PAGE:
CarTalk.com Best of Deals Car Reviews Repair Shops Cars A-Z Radio Show

Transmission fluid change on a "No Dipstick" vehicle

2009 Ford Explorer - 6cyl - 4L - auto trans - 35K miles. I’d like to change the automatic transmission fluid, but as some may already know, there is no dipstick on these vehicles. I have one of those hand pumps which will fit on the quart bottles and I’d be able to pump new fluid in (through where the drain torx bolt is). My question is: How do you know when the fluid level is correct when re-filling and then checking ? Also, I’m assuming that this has to be checked while the vehicle is running and in park ?

What do think of measuring the fluid you take out, and replace with same amount of fresh fluid? That should get you in the ball park.

I thought of doing that and still may end up doing that. I was wondering if anyone had secrets of checking the levels in these vehicles

The factory service manual should state how much fluid is used when do a trans fluid change, and it may also specify how to check the level. If you don’t have a Ford factory service manual, I think that it would be a good investment.

Not only is there a drain plug, there will be a fill-plug on the side of the transmission someplace. If you are going to service your own vehicle, you need to obtain a service manual which will explain how to perform these tasks…

Our vue with aisin af33 trans has dipstick but it is held in place with retaining bolt. But it’s old. 2003. Drain plug too. There may even be a pan on trans but I get conflicting reports. Everyone says we have Honda trans but we have the 3.0 motor, not the Honda 3.5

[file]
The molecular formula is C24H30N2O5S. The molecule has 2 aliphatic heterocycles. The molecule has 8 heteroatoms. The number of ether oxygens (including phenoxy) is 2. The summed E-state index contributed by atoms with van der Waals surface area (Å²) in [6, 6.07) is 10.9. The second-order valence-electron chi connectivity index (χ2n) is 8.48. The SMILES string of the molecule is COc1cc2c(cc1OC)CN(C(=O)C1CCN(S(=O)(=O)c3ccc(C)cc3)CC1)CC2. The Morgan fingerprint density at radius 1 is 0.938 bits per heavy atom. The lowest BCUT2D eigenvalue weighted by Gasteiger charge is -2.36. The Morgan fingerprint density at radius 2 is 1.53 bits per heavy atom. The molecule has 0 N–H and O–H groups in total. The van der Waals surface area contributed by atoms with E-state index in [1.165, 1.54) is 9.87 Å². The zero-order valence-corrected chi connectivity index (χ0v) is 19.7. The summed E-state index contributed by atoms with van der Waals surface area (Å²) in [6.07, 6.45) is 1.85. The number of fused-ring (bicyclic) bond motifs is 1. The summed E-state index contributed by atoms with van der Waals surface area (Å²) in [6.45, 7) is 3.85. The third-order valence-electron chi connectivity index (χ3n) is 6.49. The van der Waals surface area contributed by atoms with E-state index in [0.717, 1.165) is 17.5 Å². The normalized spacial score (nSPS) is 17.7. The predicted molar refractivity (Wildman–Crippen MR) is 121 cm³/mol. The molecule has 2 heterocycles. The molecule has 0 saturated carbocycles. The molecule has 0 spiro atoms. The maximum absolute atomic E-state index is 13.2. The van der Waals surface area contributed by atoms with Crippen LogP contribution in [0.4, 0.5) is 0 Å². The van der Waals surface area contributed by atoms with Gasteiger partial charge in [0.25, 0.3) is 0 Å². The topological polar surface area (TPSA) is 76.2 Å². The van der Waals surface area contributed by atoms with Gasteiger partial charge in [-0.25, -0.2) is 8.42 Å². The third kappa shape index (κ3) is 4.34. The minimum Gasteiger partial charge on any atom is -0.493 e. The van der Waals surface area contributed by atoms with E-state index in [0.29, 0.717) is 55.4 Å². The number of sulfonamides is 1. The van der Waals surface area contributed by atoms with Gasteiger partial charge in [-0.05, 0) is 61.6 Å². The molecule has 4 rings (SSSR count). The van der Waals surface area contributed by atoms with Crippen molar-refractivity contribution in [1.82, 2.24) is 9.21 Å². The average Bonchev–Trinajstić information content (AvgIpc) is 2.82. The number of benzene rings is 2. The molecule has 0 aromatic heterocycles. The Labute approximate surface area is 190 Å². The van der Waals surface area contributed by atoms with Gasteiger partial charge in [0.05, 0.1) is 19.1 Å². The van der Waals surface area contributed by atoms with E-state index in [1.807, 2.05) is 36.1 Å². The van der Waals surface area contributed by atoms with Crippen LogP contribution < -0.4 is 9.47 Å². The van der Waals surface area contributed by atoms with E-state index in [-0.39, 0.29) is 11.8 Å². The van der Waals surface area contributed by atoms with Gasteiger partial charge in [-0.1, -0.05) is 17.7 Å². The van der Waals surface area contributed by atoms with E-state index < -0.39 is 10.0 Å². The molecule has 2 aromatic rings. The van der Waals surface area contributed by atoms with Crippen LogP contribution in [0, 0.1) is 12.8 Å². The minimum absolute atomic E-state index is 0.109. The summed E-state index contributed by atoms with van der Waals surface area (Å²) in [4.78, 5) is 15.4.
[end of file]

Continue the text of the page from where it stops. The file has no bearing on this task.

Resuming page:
If your drain bolt is a bolt in a bolt, then you pull the inner bolt first, nothing should drain out, then you remove the outer bolt and the fluid will drain. The outer bolt will have a tube on it extending a couple of inches.

When it is completely drained, you replace the outer bolt. Then you use a special pump adapter to fill the transmission until it begins to flow over the top of the tube and drain through the center hole. There should be a written procedure as to how much you add initially, then you add a little more at a time until it spills over. You let it finish spilling over and then replace the center bolt.

This is only for transmission that use this system. I don’t think it applies to all transmissions that do not have a dipstick.

Most of these require a gadget to check the fluid temp while filling it up and there is a hole/bolt that the dealer would put the dipstick through. One way to do it is to refill based on the amount specified by the owner’s manual, then go in to the dealer and ask for a transmission fluid level check. The labor on this should be much cheaper than the whole fluid change.

@keith Benzes use this same principle. I believe some of the newer Toyotas use the same idea.

Are these “lifetime” lubricated transmissions with no fluid change recommended? No internal filter?

I don’t know about Ford but I ran into this with my Pontiac. I wanted the pan dropped and to fill it, it has to be on the level and filled through an access hole by the axle. Because that meant it had to be up in the air for access and level, I just took it to a shop and paid the $100 instead. Check your service manual though. Don’t let them flush it.